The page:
I didn’t like either Mike or Barbara from the start. Mike is a useless, selfish deadbeat dad. His refusal to ever really parent Ruby was sadly familiar and while I hated him for abandoning his wife and child, I also think the are better without him so I was rooting for Sara to find her strength and realise she’s a better mother without having to walk on eggshells and essential parent him too. Barbara was the typical disapproving mother-in-law who can’t let go of her adult child. My heart went out to Sara having to deal with all her judgments and sly shenanigans, how she ignored Ruby’s problems and wanted to control everything. There was a lot of deja vu for me in her character and I’ll be honest in saying I know that made me dislike her more than I would have otherwise. Even so, I did begin to warm to her after Mike left and I hoped that she would support Sara how she needed.

The characters in this book were multilayered and the author reminds us that there can be reasons for a person’s behaviour, however bad it may seem, by showing us what’s behind the mask. While I liked that this is a reminder that no-one is dimensional or just good or bad, I must admit that I did think that giving Sara the answers to almost everyone’s behaviour difficult to accept. Not everything gets tied up in neat bows and we are often left without closure or an answer for the wrongs others do to us or the reason they aren’t good people. Not everyone will see a problem with their behaviour and make amends, and while we did see this in the book too it was to a lesser extent.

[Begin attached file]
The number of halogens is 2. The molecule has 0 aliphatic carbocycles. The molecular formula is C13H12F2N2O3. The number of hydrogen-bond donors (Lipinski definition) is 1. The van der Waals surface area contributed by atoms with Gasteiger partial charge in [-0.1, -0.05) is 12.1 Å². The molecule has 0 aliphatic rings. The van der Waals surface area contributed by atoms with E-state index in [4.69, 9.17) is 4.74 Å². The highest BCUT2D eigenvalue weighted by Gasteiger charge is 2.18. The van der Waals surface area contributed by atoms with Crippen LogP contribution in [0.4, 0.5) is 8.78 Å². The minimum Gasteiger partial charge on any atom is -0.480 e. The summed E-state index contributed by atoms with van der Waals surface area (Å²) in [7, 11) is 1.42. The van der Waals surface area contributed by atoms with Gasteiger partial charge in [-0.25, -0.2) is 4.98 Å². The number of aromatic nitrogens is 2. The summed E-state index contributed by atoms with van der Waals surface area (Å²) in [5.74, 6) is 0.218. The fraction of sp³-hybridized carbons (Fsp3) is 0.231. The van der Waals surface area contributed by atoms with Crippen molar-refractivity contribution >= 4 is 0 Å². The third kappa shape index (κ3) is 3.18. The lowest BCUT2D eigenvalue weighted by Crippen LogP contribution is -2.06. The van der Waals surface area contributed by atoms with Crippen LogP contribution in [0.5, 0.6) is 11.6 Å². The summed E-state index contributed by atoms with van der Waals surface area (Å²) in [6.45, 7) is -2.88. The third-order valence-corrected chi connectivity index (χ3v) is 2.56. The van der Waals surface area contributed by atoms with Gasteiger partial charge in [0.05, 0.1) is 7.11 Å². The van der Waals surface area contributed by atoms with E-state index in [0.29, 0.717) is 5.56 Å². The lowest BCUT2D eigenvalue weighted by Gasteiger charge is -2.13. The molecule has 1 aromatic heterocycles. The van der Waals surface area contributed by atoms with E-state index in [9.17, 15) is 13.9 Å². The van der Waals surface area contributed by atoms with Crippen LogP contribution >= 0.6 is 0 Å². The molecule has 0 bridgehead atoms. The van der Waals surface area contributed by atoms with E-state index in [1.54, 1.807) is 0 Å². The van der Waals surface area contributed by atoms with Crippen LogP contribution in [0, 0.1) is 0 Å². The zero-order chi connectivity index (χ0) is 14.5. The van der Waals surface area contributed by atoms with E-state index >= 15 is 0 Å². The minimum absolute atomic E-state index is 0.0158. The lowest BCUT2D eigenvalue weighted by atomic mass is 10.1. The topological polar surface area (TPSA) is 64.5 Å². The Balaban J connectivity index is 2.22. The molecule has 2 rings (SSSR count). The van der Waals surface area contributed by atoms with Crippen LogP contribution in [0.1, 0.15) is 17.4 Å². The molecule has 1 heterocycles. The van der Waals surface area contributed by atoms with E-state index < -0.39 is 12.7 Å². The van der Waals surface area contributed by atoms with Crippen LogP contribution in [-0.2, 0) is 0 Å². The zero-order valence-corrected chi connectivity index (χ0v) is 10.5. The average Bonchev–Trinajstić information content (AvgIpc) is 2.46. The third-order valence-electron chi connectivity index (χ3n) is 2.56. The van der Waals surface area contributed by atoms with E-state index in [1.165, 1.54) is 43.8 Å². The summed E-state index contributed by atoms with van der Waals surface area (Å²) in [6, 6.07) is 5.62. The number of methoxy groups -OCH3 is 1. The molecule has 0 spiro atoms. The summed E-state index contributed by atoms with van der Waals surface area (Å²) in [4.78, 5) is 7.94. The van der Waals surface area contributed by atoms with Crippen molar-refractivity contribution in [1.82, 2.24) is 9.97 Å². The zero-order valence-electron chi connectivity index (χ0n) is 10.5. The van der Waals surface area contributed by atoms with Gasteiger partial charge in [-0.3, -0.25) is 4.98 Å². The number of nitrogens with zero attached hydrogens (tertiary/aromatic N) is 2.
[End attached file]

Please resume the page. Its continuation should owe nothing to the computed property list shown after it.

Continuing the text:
Where I Found You is a wonderfully written book that will stay with me. Though I wouldn’t describe this as a twisty book, it did contain some surprising twists. I thought these were fantastically written and helped create an even greater depth to the book. I loved how it reminds us that life doesn’t work out how we planned or pictured it but that’s okay, we just need to paint a new picture and make the most of the life in front of us. I highly recommend this book. Just make sure to have some tissues handy when you read it.

Out now




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Emma Robinson is the author of three novels about motherhood and female friendship including The Undercover Mother.

Her fourth novel  – Where I Found You – is available to preorder now and will be released on the 16th August 2019.

When she is not writing, Emma is an English teacher and lives in Essex with a patient husband and two children who are an endless source of material.



Twitter: @emmarobinsonuk

Instagram: emmarobinsonuk